Rice response: Novel Thai formula could help lower insulin and glucose responses – RCT

By Si Ying Thian

- Last updated on GMT

Thai researchers chose to utilise local ingredients, a rice known as Oryaza sativa L., to develop a novel diabetes-specific formula © Getty Images
Thai researchers chose to utilise local ingredients, a rice known as Oryaza sativa L., to develop a novel diabetes-specific formula © Getty Images

Related tags Rice Insulin Diabetes Glucose Blood sugar

Thai researchers have developed a novel rice-based medical food, which can help reduce glucose and insulin responses among adults at risk of diabetes or with early type 2 diabetes.

For healthy participants, the rice-based formula reduced their postprandial blood glucose levels, resulting in a low glycemic index and a low-to-intermediate glycemic load.

For early-onset and at-risk diabetic patients, significant results were noted in their postprandial blood glucose and insulin responses.

However, it is key to note that the commercial formula was shown to provide greater energy, protein, fat, and fibre content compared with the rice-based formula. Nevertheless, the researchers warranted for further investigation into the nutritional profile of the respective formula.

Study methodology

The results were based on a four-arm randomised double-blinded crossover clinical trial that put to test 1) rice-based powder and 2) commercially available diabetes-specific formula interventions on both healthy individuals and those with early-onset or at-risk for diabetes.

This study was jointly funded by the Agricultural Research Development Agency and Siriraj Research Fund of Mahidol University, Bangkok.

10 healthy participants and 10 early-onset and at-risk participants for diabetes were recruited for the study.

All participants were randomized to consume one of the following products: 1) A rice-based diabetes-specific formula, powder (MDFM); 2) Rice-based diabetes-specific formula, liquid (MFDM-liquid); 3) Commercially available standard non-diabetes formula (SF); or 4) Commercially available diabetes-specific formula (DSF).

These interventions were chosen to allow for the comparison of the MFDM with either a commercially available diabetes-specific formula or a standard, non-diabetes-specific formula, with an assumption that the MFDM would elicit glycemic and hormonal responses similar to the commercially available DSF, but would elicit less glycemic responses and more favorable hormonalresponses compared with commercially available SF,” ​the researchers explained.

Participants were directed to consume at an even pace within 15 minutes with 250 ml of water afterwards. Their blood samples were collected at baseline, and at 15, 30, 45, 60, 90 and 120 minutes after consumption.

The parameters assessed were glucose, insulin, and gastrointestinal hormones using blood samples; as well as satiety and hunger using visual analog scales (VAS).

Statistical difference was noted in glycemic response, as MFDM yielded a lower response than SF (p<0.01). However, no statistical difference was noted between MFDM and DSF, as well as hunger and satiety.

As for gastrointestinal hormone responses which regulates digestion, MFDM consumption stimulated active peptides such as GLP-1, PYY, and GIP, and supressed ghrelin. SF and DSF consumption exhibited the same effects.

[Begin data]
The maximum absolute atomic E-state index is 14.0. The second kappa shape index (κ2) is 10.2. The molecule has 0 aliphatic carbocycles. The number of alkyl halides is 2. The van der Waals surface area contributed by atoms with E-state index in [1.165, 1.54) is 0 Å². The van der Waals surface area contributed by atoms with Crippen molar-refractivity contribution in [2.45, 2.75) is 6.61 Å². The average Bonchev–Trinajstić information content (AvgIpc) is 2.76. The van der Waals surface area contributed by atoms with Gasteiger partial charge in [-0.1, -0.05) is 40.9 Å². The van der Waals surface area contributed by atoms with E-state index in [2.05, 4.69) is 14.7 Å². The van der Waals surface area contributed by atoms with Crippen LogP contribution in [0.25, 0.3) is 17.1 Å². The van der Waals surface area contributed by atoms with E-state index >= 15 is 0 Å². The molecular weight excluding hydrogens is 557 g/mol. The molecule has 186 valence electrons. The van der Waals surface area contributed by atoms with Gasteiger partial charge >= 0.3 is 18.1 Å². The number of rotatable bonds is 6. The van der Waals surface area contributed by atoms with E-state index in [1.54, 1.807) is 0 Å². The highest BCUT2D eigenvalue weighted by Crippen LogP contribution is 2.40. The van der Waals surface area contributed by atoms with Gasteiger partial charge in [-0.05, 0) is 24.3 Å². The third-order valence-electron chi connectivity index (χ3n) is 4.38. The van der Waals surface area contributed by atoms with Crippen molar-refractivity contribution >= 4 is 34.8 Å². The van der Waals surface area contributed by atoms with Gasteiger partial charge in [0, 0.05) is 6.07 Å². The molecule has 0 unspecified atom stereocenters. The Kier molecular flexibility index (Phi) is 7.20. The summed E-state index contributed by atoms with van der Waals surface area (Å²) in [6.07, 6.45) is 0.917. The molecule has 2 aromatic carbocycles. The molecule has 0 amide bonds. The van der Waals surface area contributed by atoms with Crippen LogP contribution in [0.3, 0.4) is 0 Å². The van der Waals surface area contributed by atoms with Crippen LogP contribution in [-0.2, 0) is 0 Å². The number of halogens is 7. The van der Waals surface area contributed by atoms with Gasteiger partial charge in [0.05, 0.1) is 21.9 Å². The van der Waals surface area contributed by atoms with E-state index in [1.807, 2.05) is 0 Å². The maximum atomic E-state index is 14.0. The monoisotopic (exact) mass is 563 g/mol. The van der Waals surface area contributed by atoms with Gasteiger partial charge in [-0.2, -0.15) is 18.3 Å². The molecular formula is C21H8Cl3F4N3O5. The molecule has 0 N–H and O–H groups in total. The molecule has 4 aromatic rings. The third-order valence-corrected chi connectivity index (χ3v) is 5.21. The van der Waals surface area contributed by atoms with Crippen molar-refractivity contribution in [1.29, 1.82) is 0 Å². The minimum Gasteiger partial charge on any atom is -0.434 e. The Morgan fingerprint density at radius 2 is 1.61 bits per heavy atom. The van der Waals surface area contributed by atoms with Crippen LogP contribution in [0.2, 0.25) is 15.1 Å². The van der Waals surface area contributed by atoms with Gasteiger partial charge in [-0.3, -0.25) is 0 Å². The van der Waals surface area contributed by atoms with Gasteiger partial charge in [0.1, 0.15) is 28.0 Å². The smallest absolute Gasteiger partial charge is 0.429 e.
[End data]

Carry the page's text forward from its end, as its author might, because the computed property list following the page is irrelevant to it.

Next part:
About the rice-based formula

Despite its benefits, diabetes-specific formula remains limited in access among lower income communities in Thailand.

To improve access through availability, researchers from Mahidol University and DOD Biotech Public Company Ltd. chose to utilise local ingredients, a rice known as Oryaza sativa L., to develop a novel diabetes-specific formula.

The researchers highlighted the nutritional profile of the rice-based formula: “It contains complex carbohydrates, protein, and fat which provide energy and is a good source of dietary fiber, gammaoryzanol, and phytosterols, which are found mainly in themembranes of rice and germs.

“Results from previous studies showed that rice bran oil with a high content of gamma-oryzanol reduced blood sugar and lipid levels (15, 16). For this reason, rice was used to develop and manufacture a novel DSF in this study.”

Micronutrient mixes were added to supplement the daily nutritional requirements, and it is a vegan product.

Processing is key

The paper elicited that the rice flour processing is key to explaining the ability of the formula to reduce postprandial blood glucose among the participants.

Our findings confirmed the potential use of the MFDM powder formula as a diabetes-specific formula that can reduce the risk of postprandial hyperglycemia when used in patients who are at risk for postprandial hyperglycemia and its associated morbidity.

“The physical modification of the rice starch using temperature and the combination of fibre, protein, and fat of the MFDM formula likely explained these findings.”

While rice-based formula exhibited similar glucose and insulin responses with commercial formula, the paper reported that the former is capable of further processing to break it down into digestible content.

“Rice flour is readily available and provides an important source of carbohydrates and protein in large parts of the world.

“We have demonstrated here that rice flour can be physically modified using temperature to increase the amount of slowly digestible carbohydrates and can be effectively used as the main ingredient of a medical food suitable for patients with diabetes or at risk for hyperglycemia,” ​the paper reported.


Source: frontiers

Effects of a novel rice-based diabetes-specific formula on postprandial glucose and gastrointestinal hormones: a double-blinded multi-arm randomized crossover trial”

doi: 10.3389/fendo.2023.1141497

Authors: Chaiyakul S., et al.

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